Contributor: Roberto Sponchioni

Symantec Security Response has recently come across a new remote access tool (RAT) called Alusinus, which we detect as Backdoor.Alusins. The program was intended for the Spanish speaking underground and the builder itself is rather straightforward with several standard functions, although one function is interesting and is worth noting. The builder allows the RAT to inject itself into a clean process, such as calc.exe, svchost.exe, or notepad.exe in order to improve its chances of evading detection.
 

Spanish RAT 1.png

Figure 1. Backdoor.Alusins control panel – user name/computer name, AV and firewall information are reported back to attacker
 

...
Satnam Narang | 03 Sep 2013 17:35:39 GMT

Ahead of this week's G20 summit in Saint Petersburg, Russia, attackers are leveraging the meeting's visibility in targeted attacks.

One particular campaign we have identified is targeting multiple groups. They include financial institutions, financial services companies, government organizations, and organizations involved in economic development.
 

image1_11.png

Figure 1. Email purporting to be from G20 Representative
 

The email purports to be sent on behalf of a G20 representative. The email continues:
 

Many thanks for circulating these updated building blocks. Please find the UK comments on these attached. I look forward to seeing you in St Petersburg soon....

Joji Hamada | 30 Aug 2013 07:56:51 GMT

Shortcut files have recently become a common vehicle used in targeted attacks to deliver malware into organizations. Symantec has observed a variety of ways shortcut files are being used to penetrate networks, such as the one described in a previous blog. We recently came across another example of how this file type is being used in an attempt to evade detection by security products and trick email recipients into executing attachments. In this variation, an email with disassembled malware attached is sent to a recipient along with a shortcut file used to reassemble the malware.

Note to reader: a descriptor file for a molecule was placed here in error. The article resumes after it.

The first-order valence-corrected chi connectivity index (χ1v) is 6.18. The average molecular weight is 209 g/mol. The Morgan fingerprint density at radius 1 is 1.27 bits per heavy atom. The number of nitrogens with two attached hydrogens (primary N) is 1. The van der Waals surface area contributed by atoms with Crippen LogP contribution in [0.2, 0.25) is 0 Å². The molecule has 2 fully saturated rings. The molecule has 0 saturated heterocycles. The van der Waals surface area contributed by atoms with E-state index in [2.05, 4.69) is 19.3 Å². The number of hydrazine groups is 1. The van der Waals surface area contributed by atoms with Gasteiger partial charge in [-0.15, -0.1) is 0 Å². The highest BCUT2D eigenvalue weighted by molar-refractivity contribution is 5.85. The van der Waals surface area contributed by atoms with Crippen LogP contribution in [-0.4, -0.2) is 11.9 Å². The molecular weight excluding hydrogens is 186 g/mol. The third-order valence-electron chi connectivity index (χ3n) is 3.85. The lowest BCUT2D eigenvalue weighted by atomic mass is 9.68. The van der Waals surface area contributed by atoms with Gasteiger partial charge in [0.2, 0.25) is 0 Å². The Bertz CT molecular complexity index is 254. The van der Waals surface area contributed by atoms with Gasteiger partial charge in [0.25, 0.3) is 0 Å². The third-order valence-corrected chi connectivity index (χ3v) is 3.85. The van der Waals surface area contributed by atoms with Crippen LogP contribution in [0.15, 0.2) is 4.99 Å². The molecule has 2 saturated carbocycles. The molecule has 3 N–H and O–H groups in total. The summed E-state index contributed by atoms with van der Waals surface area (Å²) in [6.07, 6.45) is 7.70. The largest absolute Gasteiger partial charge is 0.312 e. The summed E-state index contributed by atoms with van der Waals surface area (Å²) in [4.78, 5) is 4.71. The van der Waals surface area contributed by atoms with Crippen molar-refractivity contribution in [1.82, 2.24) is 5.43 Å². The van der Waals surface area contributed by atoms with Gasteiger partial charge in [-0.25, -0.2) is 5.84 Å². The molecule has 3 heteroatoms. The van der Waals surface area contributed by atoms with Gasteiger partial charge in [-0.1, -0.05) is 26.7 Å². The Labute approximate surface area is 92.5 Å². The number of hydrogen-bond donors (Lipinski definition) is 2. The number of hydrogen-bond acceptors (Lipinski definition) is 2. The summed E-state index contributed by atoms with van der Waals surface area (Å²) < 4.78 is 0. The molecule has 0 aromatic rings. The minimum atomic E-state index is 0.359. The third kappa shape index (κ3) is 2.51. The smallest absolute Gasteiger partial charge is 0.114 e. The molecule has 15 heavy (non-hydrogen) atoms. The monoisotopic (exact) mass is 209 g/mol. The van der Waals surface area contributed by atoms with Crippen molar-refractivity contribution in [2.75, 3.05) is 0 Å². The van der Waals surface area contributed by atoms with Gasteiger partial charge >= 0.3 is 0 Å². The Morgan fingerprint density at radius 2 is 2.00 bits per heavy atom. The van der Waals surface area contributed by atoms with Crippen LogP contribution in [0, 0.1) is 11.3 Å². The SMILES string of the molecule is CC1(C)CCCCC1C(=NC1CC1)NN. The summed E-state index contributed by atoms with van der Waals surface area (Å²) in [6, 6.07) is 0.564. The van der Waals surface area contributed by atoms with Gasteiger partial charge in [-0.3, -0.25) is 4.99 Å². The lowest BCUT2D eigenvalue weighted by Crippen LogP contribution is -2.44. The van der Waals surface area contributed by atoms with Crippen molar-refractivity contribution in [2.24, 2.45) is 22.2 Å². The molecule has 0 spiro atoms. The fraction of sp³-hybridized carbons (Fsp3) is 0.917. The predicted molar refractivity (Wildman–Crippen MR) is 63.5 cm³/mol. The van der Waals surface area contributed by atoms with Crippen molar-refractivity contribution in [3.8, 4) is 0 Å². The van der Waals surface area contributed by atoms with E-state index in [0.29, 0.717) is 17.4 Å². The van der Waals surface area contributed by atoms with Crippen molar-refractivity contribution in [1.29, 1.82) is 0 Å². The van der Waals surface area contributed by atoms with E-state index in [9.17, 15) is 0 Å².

The email used for this attack included an archive file as an attachment containing a shortcut file with an icon of a folder along with a real folder containing a Microsoft document file and two hidden files with .dat file extensions.

...

Nick Johnston | 29 Aug 2013 08:24:31 GMT

As the international community coordinates its response to the deepening crisis in Syria, scammers have once again demonstrated their skill at using current, high-profile events to their advantage. We have previously covered these methods in regards to Egypt, Libya, and the Rugby World Cup.

We recently identified a scam message that claimed to be from The Red Cross. The message explains how the conflict is creating a humanitarian crisis and urges people to support The Red Cross and The Red Crescent.

SyriaScam.png

Curiously, the email includes a link to the actual British Red Cross...

Symantec Security Response | 28 Aug 2013 07:00:30 GMT

In April 2013, the administrative assistant to a vice president at a French-based multinational company received an email referencing an invoice hosted on a popular file sharing service. A few minutes later, the same administrative assistant received a phone call from another vice president within the company, instructing her to examine and process the invoice. The vice president spoke with authority and used perfect French. However, the invoice was a fake and the vice president who called her was an attacker.

The supposed invoice was actually a remote access Trojan (RAT) that was configured to contact a command-and-control (C&C) server located in Ukraine. Using the RAT, the attacker immediately took control of the administrative assistant’s infected computer. They logged keystrokes, viewed the desktop, and browsed and exfiltrated files. 

These tactics, using an email followed up by a phone call using perfect French, are highly unusual and are a sign of...